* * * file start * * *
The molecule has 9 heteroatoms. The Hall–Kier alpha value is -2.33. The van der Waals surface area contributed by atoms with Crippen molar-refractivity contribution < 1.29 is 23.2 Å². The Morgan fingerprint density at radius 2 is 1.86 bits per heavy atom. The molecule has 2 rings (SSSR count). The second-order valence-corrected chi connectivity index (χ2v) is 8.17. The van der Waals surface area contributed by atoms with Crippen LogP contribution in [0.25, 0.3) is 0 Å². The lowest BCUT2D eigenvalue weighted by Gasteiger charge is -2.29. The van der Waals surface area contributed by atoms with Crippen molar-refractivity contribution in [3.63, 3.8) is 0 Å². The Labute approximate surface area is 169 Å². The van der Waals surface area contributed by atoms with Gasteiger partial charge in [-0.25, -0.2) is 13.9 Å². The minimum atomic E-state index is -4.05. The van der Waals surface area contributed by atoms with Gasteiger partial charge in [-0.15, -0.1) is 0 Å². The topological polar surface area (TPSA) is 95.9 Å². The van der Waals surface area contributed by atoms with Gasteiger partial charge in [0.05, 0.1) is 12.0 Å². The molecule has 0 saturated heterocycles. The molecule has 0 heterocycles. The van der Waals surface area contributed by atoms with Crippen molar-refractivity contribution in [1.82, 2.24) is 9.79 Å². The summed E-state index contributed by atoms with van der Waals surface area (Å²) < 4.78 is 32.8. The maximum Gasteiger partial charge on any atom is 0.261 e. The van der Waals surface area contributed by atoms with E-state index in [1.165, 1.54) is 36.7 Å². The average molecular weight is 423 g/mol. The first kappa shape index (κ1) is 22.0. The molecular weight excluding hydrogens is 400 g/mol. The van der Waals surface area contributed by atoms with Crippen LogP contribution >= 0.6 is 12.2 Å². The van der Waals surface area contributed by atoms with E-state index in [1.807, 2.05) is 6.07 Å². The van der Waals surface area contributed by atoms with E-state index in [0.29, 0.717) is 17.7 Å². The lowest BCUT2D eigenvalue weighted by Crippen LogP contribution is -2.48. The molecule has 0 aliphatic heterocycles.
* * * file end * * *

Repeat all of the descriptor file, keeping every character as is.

The molecule has 9 heteroatoms. The Hall–Kier alpha value is -2.33. The van der Waals surface area contributed by atoms with Crippen molar-refractivity contribution < 1.29 is 23.2 Å². The Morgan fingerprint density at radius 2 is 1.86 bits per heavy atom. The molecule has 2 rings (SSSR count). The second-order valence-corrected chi connectivity index (χ2v) is 8.17. The van der Waals surface area contributed by atoms with Crippen LogP contribution in [0.25, 0.3) is 0 Å². The lowest BCUT2D eigenvalue weighted by Gasteiger charge is -2.29. The van der Waals surface area contributed by atoms with Crippen molar-refractivity contribution in [3.63, 3.8) is 0 Å². The Labute approximate surface area is 169 Å². The van der Waals surface area contributed by atoms with Gasteiger partial charge in [-0.25, -0.2) is 13.9 Å². The minimum atomic E-state index is -4.05. The van der Waals surface area contributed by atoms with Gasteiger partial charge in [-0.15, -0.1) is 0 Å². The topological polar surface area (TPSA) is 95.9 Å². The van der Waals surface area contributed by atoms with Gasteiger partial charge in [0.05, 0.1) is 12.0 Å². The molecule has 0 saturated heterocycles. The molecule has 0 heterocycles. The van der Waals surface area contributed by atoms with Crippen molar-refractivity contribution in [1.82, 2.24) is 9.79 Å². The summed E-state index contributed by atoms with van der Waals surface area (Å²) < 4.78 is 32.8. The maximum Gasteiger partial charge on any atom is 0.261 e. The van der Waals surface area contributed by atoms with E-state index in [1.165, 1.54) is 36.7 Å². The average molecular weight is 423 g/mol. The first kappa shape index (κ1) is 22.0. The molecular weight excluding hydrogens is 400 g/mol. The van der Waals surface area contributed by atoms with Crippen LogP contribution >= 0.6 is 12.2 Å². The van der Waals surface area contributed by atoms with E-state index in [1.807, 2.05) is 6.07 Å². The van der Waals surface area contributed by atoms with E-state index in [0.29, 0.717) is 17.7 Å². The lowest BCUT2D eigenvalue weighted by Crippen LogP contribution is -2.48. The molecule has 0 aliphatic heterocycles.